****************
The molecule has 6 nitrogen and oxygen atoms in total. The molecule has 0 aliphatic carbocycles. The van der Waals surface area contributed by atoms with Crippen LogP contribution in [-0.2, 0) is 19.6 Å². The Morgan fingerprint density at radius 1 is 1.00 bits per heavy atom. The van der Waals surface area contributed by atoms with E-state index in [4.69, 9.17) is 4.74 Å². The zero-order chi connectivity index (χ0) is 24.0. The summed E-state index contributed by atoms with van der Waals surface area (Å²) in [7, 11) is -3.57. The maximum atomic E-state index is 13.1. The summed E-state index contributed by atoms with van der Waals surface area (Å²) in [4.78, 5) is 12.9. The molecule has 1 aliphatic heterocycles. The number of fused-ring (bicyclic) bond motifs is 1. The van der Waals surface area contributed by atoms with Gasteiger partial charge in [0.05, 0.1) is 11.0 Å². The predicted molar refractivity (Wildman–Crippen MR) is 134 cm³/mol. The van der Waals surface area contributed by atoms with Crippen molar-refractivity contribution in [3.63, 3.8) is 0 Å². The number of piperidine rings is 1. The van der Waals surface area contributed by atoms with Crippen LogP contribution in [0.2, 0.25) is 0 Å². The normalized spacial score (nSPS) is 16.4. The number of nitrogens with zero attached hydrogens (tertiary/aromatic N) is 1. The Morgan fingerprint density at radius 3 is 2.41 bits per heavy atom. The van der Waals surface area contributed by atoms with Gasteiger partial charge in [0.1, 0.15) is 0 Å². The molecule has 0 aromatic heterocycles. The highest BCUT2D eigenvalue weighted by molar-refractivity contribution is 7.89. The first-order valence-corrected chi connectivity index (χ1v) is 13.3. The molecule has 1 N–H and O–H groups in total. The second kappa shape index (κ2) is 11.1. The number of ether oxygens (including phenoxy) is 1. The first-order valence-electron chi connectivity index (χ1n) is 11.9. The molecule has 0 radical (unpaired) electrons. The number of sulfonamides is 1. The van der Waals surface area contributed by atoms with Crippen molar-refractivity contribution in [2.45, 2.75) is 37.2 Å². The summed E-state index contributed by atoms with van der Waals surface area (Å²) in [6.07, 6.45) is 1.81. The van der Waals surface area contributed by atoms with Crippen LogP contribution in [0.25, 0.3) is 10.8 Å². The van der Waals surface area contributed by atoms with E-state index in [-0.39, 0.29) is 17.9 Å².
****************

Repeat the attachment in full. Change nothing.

The molecule has 6 nitrogen and oxygen atoms in total. The molecule has 0 aliphatic carbocycles. The van der Waals surface area contributed by atoms with Crippen LogP contribution in [-0.2, 0) is 19.6 Å². The Morgan fingerprint density at radius 1 is 1.00 bits per heavy atom. The van der Waals surface area contributed by atoms with E-state index in [4.69, 9.17) is 4.74 Å². The zero-order chi connectivity index (χ0) is 24.0. The summed E-state index contributed by atoms with van der Waals surface area (Å²) in [7, 11) is -3.57. The maximum atomic E-state index is 13.1. The summed E-state index contributed by atoms with van der Waals surface area (Å²) in [4.78, 5) is 12.9. The molecule has 1 aliphatic heterocycles. The number of fused-ring (bicyclic) bond motifs is 1. The van der Waals surface area contributed by atoms with Gasteiger partial charge in [0.05, 0.1) is 11.0 Å². The predicted molar refractivity (Wildman–Crippen MR) is 134 cm³/mol. The van der Waals surface area contributed by atoms with Crippen molar-refractivity contribution in [3.63, 3.8) is 0 Å². The number of piperidine rings is 1. The van der Waals surface area contributed by atoms with Crippen LogP contribution in [0.2, 0.25) is 0 Å². The normalized spacial score (nSPS) is 16.4. The number of nitrogens with zero attached hydrogens (tertiary/aromatic N) is 1. The Morgan fingerprint density at radius 3 is 2.41 bits per heavy atom. The van der Waals surface area contributed by atoms with Gasteiger partial charge in [0.1, 0.15) is 0 Å². The molecule has 0 aromatic heterocycles. The highest BCUT2D eigenvalue weighted by molar-refractivity contribution is 7.89. The first-order valence-corrected chi connectivity index (χ1v) is 13.3. The molecule has 1 N–H and O–H groups in total. The second kappa shape index (κ2) is 11.1. The number of ether oxygens (including phenoxy) is 1. The first-order valence-electron chi connectivity index (χ1n) is 11.9. The molecule has 0 radical (unpaired) electrons. The number of sulfonamides is 1. The van der Waals surface area contributed by atoms with Crippen molar-refractivity contribution in [2.45, 2.75) is 37.2 Å². The summed E-state index contributed by atoms with van der Waals surface area (Å²) in [6.07, 6.45) is 1.81. The van der Waals surface area contributed by atoms with Crippen LogP contribution in [0.25, 0.3) is 10.8 Å². The van der Waals surface area contributed by atoms with E-state index in [-0.39, 0.29) is 17.9 Å².